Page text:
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Police in Baku dispersed a march for equality and against violence against women on 8 March, International Women’s Day.
Over 50 women and men who had gathered in front of the city’s Statue of a Liberated Woman were immediately confronted by police. During the first few minutes of the action, officers confiscated all the participants’ posters, while several of them continued to shout ‘No to violence against women’.
The participants were then attacked by a group of 10 middle-aged women, who attempted to break their phones and other equipment while police officers looked on and did not intervene.
The women shouted at the participants with phrases including: ‘you need a man’, ‘you are promoting marriages between men here’, ‘women should not marry each other’.
Several participants of the march told OC Media that they were certain the women were sent by the authorities to disrupt the rally.
Police officers then surrounded the crowd, pushing them inside the Nizami subway station.
According to one of the participants, Hamida Giyasbeyli, a small group of around 20 people then went to the planned end point of the march, the Nathavan Monument, where a group of street sweepers forced them to leave.
‘They obviously did not do this on their own initiative. These women also tried to somehow shame us. They tried to drive us out of the main street until we broke into groups of 2–3 people. Then they stopped pursuing us’, Hamida told OC Media.
Five men were detained during the march but were released within an hour. One of the march’s organisers, Gulnara Mehdiyeva said that during their detention, the men were questioned about their sexual orientation.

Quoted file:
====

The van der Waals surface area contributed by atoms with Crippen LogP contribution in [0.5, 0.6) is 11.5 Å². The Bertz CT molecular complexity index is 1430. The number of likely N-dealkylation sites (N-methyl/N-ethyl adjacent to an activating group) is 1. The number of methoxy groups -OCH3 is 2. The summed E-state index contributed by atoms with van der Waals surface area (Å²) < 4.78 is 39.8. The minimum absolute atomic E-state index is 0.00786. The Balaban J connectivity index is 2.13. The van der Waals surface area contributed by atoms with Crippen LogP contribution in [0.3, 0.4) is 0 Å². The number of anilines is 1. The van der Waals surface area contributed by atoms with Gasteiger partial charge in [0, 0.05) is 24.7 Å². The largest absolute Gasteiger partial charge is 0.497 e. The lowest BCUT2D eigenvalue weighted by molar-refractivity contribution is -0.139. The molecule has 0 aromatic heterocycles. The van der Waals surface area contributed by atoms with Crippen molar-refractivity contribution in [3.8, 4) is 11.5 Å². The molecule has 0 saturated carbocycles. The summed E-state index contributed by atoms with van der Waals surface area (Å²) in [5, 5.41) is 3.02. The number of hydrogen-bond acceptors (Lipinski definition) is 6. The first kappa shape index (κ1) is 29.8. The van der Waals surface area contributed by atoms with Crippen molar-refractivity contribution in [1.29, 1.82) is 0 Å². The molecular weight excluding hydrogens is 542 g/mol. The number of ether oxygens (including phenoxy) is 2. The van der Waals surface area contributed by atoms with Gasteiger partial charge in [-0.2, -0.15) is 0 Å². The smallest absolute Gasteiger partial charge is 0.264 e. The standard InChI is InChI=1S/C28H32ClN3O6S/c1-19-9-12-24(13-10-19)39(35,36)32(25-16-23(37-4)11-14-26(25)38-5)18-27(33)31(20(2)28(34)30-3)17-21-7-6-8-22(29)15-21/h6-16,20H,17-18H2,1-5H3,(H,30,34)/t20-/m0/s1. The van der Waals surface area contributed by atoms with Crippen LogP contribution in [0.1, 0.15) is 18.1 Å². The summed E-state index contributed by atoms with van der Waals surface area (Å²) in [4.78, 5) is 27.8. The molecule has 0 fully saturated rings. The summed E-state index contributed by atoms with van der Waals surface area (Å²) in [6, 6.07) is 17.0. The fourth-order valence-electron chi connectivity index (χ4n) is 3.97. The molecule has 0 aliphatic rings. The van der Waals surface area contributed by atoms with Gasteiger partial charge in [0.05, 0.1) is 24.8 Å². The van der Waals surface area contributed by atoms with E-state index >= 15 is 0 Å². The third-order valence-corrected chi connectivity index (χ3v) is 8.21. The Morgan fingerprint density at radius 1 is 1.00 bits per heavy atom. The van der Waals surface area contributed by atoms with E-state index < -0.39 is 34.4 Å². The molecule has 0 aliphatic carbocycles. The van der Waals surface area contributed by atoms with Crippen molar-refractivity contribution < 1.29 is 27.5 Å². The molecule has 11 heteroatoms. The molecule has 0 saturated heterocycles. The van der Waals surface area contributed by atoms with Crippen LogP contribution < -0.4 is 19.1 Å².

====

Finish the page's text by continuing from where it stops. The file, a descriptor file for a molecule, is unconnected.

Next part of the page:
Human rights activist Omar Mammadov, who took part in the march said that the police detained only men because in Azerbaijan it was considered ‘unacceptable’ to detain women.
‘I went there because I support equal social and labour rights for women’, Mammadov told OC Media.
‘There were only a few men on the march; around 20% of all involved. But we were all standing against the patriarchy of our society that causes violations against women and discrimination against them.’
OC Media has reached out to the Baku police for comment.
Unacceptable without notifying authorities
According to Gulnara Mehdiyeva, Baku’s Yasamal District Police Department asked the organisers to cancel the march two days before it was scheduled to take place.
‘We were firmly convinced that we should not inform the executive authorities of the city about the march as traditionally, it has always been a free march for women's rights, which should not be cleared with the official authorities. Therefore, we did not notify the executive power of Baku about the march’, Mehdiyeva told OC Media.
On 6 March, the Baku Main Police Department reported that holding any mass action without the consent of the city’s executive power was unacceptable and would be stopped by police.
‘I was forced to announce the cancellation of the action. But due to the fact that many women were contacting me saying that they still wanted to speak for their rights, I wrote [on Facebook] that the action would be unauthorised and that we could not take responsibility for the safety of participants’, Mehdiyeva said.